Since I'm on record as being annoyed that all anyone cares about is the EGOT it's time to celebrate our preferred obsession: The Triple Crown of Acting. That's when a performer manages the Emmy, Oscar, and Tony. To date only 24 actors* have accomplished this, with Glenda Jackson being the most recent recipient as of this past Sunday night at the Tony Awards. Triple Crowns have become much more commonplace in the 21st century since actors move much more fluidly through the three mediums than they did in before the turn of the century. TV has totally lost its stigma for movie stars and Broadway is more welcome to very short runs freeing major stars up to continue with their movie and TV careers without as much scheduling trauma.  A TRUCKLOAD OF TRIVIA AFTER THE JUMP...

Click to read more ...

Thursday
May312018

Months of Meryl: The Bridges of Madison County (1995)

John and Matthew are watching every single live-action film starring Meryl Streep. 

#22 — Francesca Johnson, an Italian war bride-turned-American housewife who falls in love with a visiting photographer.

JOHN: Francesca Johnson (Meryl Streep) is sipping a beer in a bathtub while a charming stranger waits for her to eat dinner downstairs. Francesca’s husband and two children have left for a trip to the Iowa state fair, but her few days of solitude have been quickly interrupted by the welcome arrival of Clint Eastwood’s Robert Kincaid, a travelling National Geographic photographer on assignment to shoot Madison’s quaint covered bridges. With her brunette bangs and stray wisps of hair dangling out from her updo, Streep lounges in the bath, watching the water from the shower head above drip down into her hands. Robert has just showered, and, in voiceover, Francesca relates the eroticism of the moment, their sharing the bathtub only minutes apart. Streep’s face has never looked more assured and aroused, even as she’s unsettled by the seismic consequences of this romance. The simultaneous thrill and troubling implications of the moment flicker on Streep’s face as she loses herself in thought, already foreseeing the end of this brief encounter while testing the boundaries between her desires and responsibilities.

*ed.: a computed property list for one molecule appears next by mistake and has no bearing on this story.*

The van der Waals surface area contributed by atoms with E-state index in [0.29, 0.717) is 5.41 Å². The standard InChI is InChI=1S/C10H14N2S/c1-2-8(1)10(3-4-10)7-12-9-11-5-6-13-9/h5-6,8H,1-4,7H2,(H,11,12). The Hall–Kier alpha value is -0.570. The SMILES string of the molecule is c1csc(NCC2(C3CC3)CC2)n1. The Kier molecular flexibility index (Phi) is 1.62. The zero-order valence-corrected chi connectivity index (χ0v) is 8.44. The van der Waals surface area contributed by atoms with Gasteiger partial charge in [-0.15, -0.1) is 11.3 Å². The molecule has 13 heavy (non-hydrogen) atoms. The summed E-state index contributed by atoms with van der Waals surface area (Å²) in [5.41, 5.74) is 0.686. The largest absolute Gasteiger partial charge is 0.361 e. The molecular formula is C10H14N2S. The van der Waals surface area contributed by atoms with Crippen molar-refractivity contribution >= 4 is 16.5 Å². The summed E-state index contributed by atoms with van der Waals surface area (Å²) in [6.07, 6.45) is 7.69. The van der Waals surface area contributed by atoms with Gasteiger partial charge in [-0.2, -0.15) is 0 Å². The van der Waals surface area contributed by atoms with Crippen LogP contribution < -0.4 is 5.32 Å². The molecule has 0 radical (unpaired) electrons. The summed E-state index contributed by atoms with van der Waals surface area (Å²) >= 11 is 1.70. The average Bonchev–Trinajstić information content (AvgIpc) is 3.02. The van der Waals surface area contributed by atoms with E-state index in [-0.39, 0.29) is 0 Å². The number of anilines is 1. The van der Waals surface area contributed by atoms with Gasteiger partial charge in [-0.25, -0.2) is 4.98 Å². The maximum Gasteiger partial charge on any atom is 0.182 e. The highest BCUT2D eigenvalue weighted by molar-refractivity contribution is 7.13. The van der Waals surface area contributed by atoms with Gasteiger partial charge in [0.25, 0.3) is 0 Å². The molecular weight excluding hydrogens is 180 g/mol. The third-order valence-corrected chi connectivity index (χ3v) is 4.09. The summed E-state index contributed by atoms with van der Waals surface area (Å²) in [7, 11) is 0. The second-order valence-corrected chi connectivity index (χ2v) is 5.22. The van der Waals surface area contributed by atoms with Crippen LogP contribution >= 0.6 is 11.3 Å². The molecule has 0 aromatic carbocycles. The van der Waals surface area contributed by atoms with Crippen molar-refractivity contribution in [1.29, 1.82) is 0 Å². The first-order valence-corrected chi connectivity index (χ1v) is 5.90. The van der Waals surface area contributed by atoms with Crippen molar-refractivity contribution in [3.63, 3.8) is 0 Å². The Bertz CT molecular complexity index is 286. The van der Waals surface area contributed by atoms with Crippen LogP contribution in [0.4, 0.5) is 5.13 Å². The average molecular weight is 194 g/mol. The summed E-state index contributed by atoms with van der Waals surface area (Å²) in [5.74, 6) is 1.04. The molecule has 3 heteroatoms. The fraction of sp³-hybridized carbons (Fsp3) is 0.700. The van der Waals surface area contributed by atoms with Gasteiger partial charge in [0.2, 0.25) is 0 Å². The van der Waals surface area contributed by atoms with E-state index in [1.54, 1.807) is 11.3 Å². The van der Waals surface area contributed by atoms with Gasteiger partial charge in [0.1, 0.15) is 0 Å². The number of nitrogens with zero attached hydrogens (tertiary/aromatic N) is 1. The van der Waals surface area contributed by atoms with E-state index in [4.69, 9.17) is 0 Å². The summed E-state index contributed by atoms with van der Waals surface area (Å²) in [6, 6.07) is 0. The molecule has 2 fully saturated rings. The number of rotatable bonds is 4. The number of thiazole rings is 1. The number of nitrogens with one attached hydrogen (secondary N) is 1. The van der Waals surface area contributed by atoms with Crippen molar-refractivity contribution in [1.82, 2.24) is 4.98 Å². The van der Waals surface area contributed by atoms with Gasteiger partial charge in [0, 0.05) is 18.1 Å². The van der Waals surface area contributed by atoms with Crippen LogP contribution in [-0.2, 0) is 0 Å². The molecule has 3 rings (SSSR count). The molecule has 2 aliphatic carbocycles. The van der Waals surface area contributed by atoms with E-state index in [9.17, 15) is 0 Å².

In this scene, the magnificence of Streep’s performance elevates this admittedly soapy and conventional tale into the pantheon, a brilliant fusion of Francesca’s subjectivity given weight by a generous filmmaker and imbued with soul-shaking truth by a master performer...

Click to read more ...

Wednesday